New Trainers Lower Workplace Risks for Newcomer Workers

By Evan Comstock, social work student at OHC

OHC’s Cross Cultural Community Train the Trainer program has graduated 11 new Community Trainers who are now ready to go out into their respective communities and hold their own workshops with lessons about Manitoba’s workplace health and safety rights and compensation systems.

Manitoba welcomes newcomer workers with different cultural backgrounds each year and the Cross Cultural Community Development Program is focused on providing them with lessons in workplace health and safety. The goal is to have information available to workers, regardless of their time in Canada, language, or culture. To accomplish this, established community members complete a training program to learn how to facilitate health and safety workshops for newcomer workers.
Firstly, over 12 weeks in a classroom setting, a group of trainers is led through an intense 25-hour program. Each week the trainers meet with the program coordinators, Geetha Jayasinghe and Karen Hamilton, to discover information and discuss important workplace health and safety related issues. Topics include safety representatives and committees, community organizing and protecting workers from illnesses such as COVID.

The trainer’s evening courses invite guest speakers that allow for deeper learning about workplace issues. For example, local activist Louis Ifill led a discussion about racism in the workplace that helped participants to understand and identify racism and its impacts on workers. Another guest, in-house ergonomics specialist Andrew Dolhy empowered participants with practical lessons that will provide life-long health benefits.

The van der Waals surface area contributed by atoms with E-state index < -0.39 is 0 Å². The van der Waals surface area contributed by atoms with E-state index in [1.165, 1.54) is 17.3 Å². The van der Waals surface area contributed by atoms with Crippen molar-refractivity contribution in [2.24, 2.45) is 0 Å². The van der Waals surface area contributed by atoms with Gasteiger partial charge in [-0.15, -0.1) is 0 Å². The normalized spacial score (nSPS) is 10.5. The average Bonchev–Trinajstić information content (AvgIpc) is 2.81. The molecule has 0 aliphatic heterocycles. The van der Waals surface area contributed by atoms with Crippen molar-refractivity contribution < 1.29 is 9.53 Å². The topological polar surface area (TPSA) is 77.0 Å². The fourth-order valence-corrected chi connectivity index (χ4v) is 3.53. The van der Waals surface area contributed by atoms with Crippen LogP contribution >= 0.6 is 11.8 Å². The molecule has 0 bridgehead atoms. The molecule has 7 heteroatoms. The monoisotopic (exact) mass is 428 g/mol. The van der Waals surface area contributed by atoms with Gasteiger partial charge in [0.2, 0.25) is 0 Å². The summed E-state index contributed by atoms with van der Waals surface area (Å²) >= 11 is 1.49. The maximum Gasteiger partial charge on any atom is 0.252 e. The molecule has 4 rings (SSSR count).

Finally, with the support of OHC, the cross-cultural trainers organize learning sessions for their respective community groups. The sessions are delivered, and printed materials are distributed in the community’s own language to enhance comfort levels and facilitate better understanding.

There are many structural inequalities that lead to newcomers working in jobs with difficult conditions such as long hours and repetitive tasks. Often newcomers are forced to accept jobs that don’t match previous education and experience and only offer low income. These conditions become risks for newcomers for both physical and mental workplace injuries. Furthermore, newcomers are less likely to report or receive compensation when they are injured at work.

For over 20 years the Train the Trainer program has adapted to the different needs of newcomer workers as they arise, while ensuring information is available to them in their own language. When barriers to information are removed, workers become empowered with knowledge and risks of a workplace injury are reduced. With the work of the new community trainers, many more newcomer workers will understand their rights and the services available to them in Manitoba.